Army of Two: The 40th Day is the touching story of Elliot Salem and Tyson Rios, two openly gay Private Military Contractors who are trapped in a terrorist-stricken Shanghai on their honeymoon, and who must alternately contend with issues of homophobia in an environment of extreme masculinity, the stresses of being in a relationship, and the danger of being shot in the face by enemy mercenaries.
Okay, no, not really. But that would have been a much more interesting game than what we actually ended up getting.
40th Day is a competent third-person shooter that feels incredibly generic and run-of-the-mill with a plot that feels thinner than the air atop Mount Everest. There are some guys, and they’ve invaded Shanghai for some reason, wreaking destruction in one of the world’s largest cities on a frankly ludicrous scale, and Rios and Salem (who are ostensibly just good buddies and not lovers) really don’t want to be in Shanghai anymore and want to get the hell out. That’s pretty much all you’re going to get.
Having never played the original Army of Two, there was really no framework for me to compare the first game to its sequel, though from what I understand the first game had marginally more varied environments. The entire game essentially takes place in Shanghai, and while the level designers clearly took pains to vary the scenery – a zoo, a mall, a hospital – it does start to feel a bit similar after a while. One cramped Shanghai alleyway blends with the next, after all.
The gunplay is heavily based around firing from cover at enemies with health that regenerates over time if you stay out of the action, and it doesn’t really change things up all that much. It’s here that the teamwork between Rios and Salem becomes actually relevant to the gameplay (because let’s face it, requiring two people to press “A” to open a door isn’t that much different than just requiring one person to do the same).
Every action Salem and Rios take either builds or reduces “aggro,” represented by a meter at the top of your HUD, and whoever has aggro is the one who the enemies will (usually) concentrate their fire on. In this way, one half of the duo can hold the bad guys’ attention while the other snipes or moves around to flank and pick them off. It’s actually a lot of fun, and the moments when you and your partner are separated but still working as a team are where the game truly shines – which is why it’s a shame that most of the fighting has the two of you fairly close together in narrow, linear-feeling hallways.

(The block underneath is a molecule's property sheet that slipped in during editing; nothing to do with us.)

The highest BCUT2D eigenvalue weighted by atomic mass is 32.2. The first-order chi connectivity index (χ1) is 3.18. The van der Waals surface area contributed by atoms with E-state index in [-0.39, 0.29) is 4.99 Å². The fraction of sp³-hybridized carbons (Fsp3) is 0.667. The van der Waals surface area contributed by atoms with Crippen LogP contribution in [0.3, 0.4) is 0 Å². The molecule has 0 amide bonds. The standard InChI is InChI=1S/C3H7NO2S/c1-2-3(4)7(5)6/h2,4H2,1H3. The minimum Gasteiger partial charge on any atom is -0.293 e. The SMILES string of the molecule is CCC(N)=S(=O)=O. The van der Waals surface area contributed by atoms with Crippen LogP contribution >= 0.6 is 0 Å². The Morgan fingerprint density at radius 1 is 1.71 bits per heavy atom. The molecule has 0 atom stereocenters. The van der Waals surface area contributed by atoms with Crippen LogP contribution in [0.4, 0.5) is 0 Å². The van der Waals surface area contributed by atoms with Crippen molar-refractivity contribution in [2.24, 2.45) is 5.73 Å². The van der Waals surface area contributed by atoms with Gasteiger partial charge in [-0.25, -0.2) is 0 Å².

In fact, the game actually feels really fun whenever Salem and Rios aren’t just ducking out from pillars and raining hot lead down on anyone unlucky enough to be on the other end of things. The optional sequences where the two will have to coordinate sniper attacks to take out terrorists about to execute their civilian hostages work really well, and they’re enjoyable to pull off even if you don’t care about the positive morality points (and you really shouldn’t, seeing as the morality system seems very cursory).
The major choices – where one of the duo gets to decide the fate of another character roughly once per level (for example, telling a young Chinese boy to go bring them a discarded sniper rifle under fire) – are actually intriguing beyond the mere “moral choice” system if only for the fact that a series of comic book storyboards tells you the ultimate consequence of your choice. It’s interesting to see how they play out, but one might be forgiven for thinking that they were written by M. Night Shyamalan given the amount of twists.
In the end, Army of Two: The 40th Day certainly isn’t a bad game – it’s competent albeit with an occasionally frustrating camera, and was entertaining enough to hold my interest with moments of “oh hey, that was cool” – but it certainly isn’t a great one, either. It’s average, and no amounts of fist-pounding or ass-patting can change that.
Bottom Line: You could do a lot worse than The 40th Day, a decent-looking game with competent if not exceptional gunplay and some cool co-op moments. But the bone-dry story, run-of-the-mill gameplay and general feeling of “Yeah, we’ve seen this before” mean that you could do a lot better, too. It’s enough to make one wish the characters were gay just so it’d be doing something different.
Recommendation: Rent it, and play it with a buddy. You’ll probably enjoy it, but not enough to be worth $60.
John Funk unlocked the “Ambiguous” title for Salem and Rios. Make of that what you will.